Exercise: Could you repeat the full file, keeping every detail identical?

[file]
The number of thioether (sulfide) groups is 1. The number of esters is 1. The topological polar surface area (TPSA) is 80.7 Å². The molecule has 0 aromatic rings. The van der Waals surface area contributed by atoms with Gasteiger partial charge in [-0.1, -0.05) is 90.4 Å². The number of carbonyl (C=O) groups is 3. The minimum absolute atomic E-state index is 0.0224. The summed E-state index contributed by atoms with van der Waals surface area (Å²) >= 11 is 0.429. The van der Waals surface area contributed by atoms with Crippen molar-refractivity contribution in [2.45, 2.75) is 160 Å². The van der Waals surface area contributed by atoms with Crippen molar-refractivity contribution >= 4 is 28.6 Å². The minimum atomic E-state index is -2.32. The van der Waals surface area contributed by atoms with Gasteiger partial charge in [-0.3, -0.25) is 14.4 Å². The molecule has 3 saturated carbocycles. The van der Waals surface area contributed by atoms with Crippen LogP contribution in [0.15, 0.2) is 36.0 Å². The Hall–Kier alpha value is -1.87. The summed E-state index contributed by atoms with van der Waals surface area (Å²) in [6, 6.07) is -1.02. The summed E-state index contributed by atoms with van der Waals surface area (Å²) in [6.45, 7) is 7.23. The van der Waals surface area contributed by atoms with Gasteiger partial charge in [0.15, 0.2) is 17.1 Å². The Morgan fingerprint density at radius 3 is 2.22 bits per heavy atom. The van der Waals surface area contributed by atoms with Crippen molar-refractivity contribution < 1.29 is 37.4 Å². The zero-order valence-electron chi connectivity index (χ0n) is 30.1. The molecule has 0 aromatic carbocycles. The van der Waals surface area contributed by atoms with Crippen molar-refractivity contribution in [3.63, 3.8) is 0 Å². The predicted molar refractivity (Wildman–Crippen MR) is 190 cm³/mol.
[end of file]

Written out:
The number of thioether (sulfide) groups is 1. The number of esters is 1. The topological polar surface area (TPSA) is 80.7 Å². The molecule has 0 aromatic rings. The van der Waals surface area contributed by atoms with Gasteiger partial charge in [-0.1, -0.05) is 90.4 Å². The number of carbonyl (C=O) groups is 3. The minimum absolute atomic E-state index is 0.0224. The summed E-state index contributed by atoms with van der Waals surface area (Å²) >= 11 is 0.429. The van der Waals surface area contributed by atoms with Crippen molar-refractivity contribution in [2.45, 2.75) is 160 Å². The van der Waals surface area contributed by atoms with Crippen molar-refractivity contribution >= 4 is 28.6 Å². The minimum atomic E-state index is -2.32. The van der Waals surface area contributed by atoms with Gasteiger partial charge in [-0.3, -0.25) is 14.4 Å². The molecule has 3 saturated carbocycles. The van der Waals surface area contributed by atoms with Crippen LogP contribution in [0.15, 0.2) is 36.0 Å². The Hall–Kier alpha value is -1.87. The summed E-state index contributed by atoms with van der Waals surface area (Å²) in [6, 6.07) is -1.02. The summed E-state index contributed by atoms with van der Waals surface area (Å²) in [6.45, 7) is 7.23. The van der Waals surface area contributed by atoms with Gasteiger partial charge in [0.15, 0.2) is 17.1 Å². The Morgan fingerprint density at radius 3 is 2.22 bits per heavy atom. The van der Waals surface area contributed by atoms with Crippen molar-refractivity contribution < 1.29 is 37.4 Å². The zero-order valence-electron chi connectivity index (χ0n) is 30.1. The molecule has 0 aromatic carbocycles. The van der Waals surface area contributed by atoms with Crippen molar-refractivity contribution in [3.63, 3.8) is 0 Å². The predicted molar refractivity (Wildman–Crippen MR) is 190 cm³/mol.